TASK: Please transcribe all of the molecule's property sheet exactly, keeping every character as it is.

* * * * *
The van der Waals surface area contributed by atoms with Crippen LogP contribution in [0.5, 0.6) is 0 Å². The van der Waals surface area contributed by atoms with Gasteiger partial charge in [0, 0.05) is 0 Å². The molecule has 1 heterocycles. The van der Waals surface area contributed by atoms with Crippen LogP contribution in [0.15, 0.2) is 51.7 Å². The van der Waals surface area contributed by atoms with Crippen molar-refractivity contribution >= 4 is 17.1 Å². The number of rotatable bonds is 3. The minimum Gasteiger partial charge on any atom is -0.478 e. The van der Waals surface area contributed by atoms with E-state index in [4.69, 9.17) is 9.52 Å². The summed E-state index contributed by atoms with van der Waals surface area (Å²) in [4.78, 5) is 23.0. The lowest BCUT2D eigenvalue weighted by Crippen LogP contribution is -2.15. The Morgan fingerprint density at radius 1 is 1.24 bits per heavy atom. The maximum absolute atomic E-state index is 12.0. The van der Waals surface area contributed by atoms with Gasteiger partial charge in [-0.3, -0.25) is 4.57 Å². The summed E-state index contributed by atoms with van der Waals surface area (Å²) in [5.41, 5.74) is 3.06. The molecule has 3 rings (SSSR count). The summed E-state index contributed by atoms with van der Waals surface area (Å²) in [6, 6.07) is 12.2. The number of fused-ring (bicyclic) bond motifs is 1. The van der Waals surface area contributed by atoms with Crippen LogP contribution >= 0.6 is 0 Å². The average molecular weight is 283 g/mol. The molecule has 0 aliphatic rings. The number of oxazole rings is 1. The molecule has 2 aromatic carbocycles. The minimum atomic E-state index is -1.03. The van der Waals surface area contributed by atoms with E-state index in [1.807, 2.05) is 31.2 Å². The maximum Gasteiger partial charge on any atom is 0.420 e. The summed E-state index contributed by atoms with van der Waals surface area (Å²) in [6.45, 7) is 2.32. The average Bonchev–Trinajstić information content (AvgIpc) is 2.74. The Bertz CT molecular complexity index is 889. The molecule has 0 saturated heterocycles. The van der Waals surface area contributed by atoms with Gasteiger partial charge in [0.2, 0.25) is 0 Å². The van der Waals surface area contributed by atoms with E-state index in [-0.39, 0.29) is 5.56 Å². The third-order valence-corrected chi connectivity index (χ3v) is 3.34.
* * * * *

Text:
The van der Waals surface area contributed by atoms with Crippen LogP contribution in [0.5, 0.6) is 0 Å². The van der Waals surface area contributed by atoms with Gasteiger partial charge in [0, 0.05) is 0 Å². The molecule has 1 heterocycles. The van der Waals surface area contributed by atoms with Crippen LogP contribution in [0.15, 0.2) is 51.7 Å². The van der Waals surface area contributed by atoms with Crippen molar-refractivity contribution >= 4 is 17.1 Å². The number of rotatable bonds is 3. The minimum Gasteiger partial charge on any atom is -0.478 e. The van der Waals surface area contributed by atoms with E-state index in [4.69, 9.17) is 9.52 Å². The summed E-state index contributed by atoms with van der Waals surface area (Å²) in [4.78, 5) is 23.0. The lowest BCUT2D eigenvalue weighted by Crippen LogP contribution is -2.15. The Morgan fingerprint density at radius 1 is 1.24 bits per heavy atom. The maximum absolute atomic E-state index is 12.0. The van der Waals surface area contributed by atoms with Gasteiger partial charge in [-0.3, -0.25) is 4.57 Å². The summed E-state index contributed by atoms with van der Waals surface area (Å²) in [5.41, 5.74) is 3.06. The molecule has 3 rings (SSSR count). The summed E-state index contributed by atoms with van der Waals surface area (Å²) in [6, 6.07) is 12.2. The number of fused-ring (bicyclic) bond motifs is 1. The van der Waals surface area contributed by atoms with Crippen LogP contribution >= 0.6 is 0 Å². The average molecular weight is 283 g/mol. The molecule has 0 aliphatic rings. The number of oxazole rings is 1. The molecule has 2 aromatic carbocycles. The minimum atomic E-state index is -1.03. The van der Waals surface area contributed by atoms with E-state index in [1.807, 2.05) is 31.2 Å². The maximum Gasteiger partial charge on any atom is 0.420 e. The summed E-state index contributed by atoms with van der Waals surface area (Å²) in [6.45, 7) is 2.32. The average Bonchev–Trinajstić information content (AvgIpc) is 2.74. The Bertz CT molecular complexity index is 889. The molecule has 0 saturated heterocycles. The van der Waals surface area contributed by atoms with Gasteiger partial charge in [0.2, 0.25) is 0 Å². The van der Waals surface area contributed by atoms with E-state index in [-0.39, 0.29) is 5.56 Å². The third-order valence-corrected chi connectivity index (χ3v) is 3.34.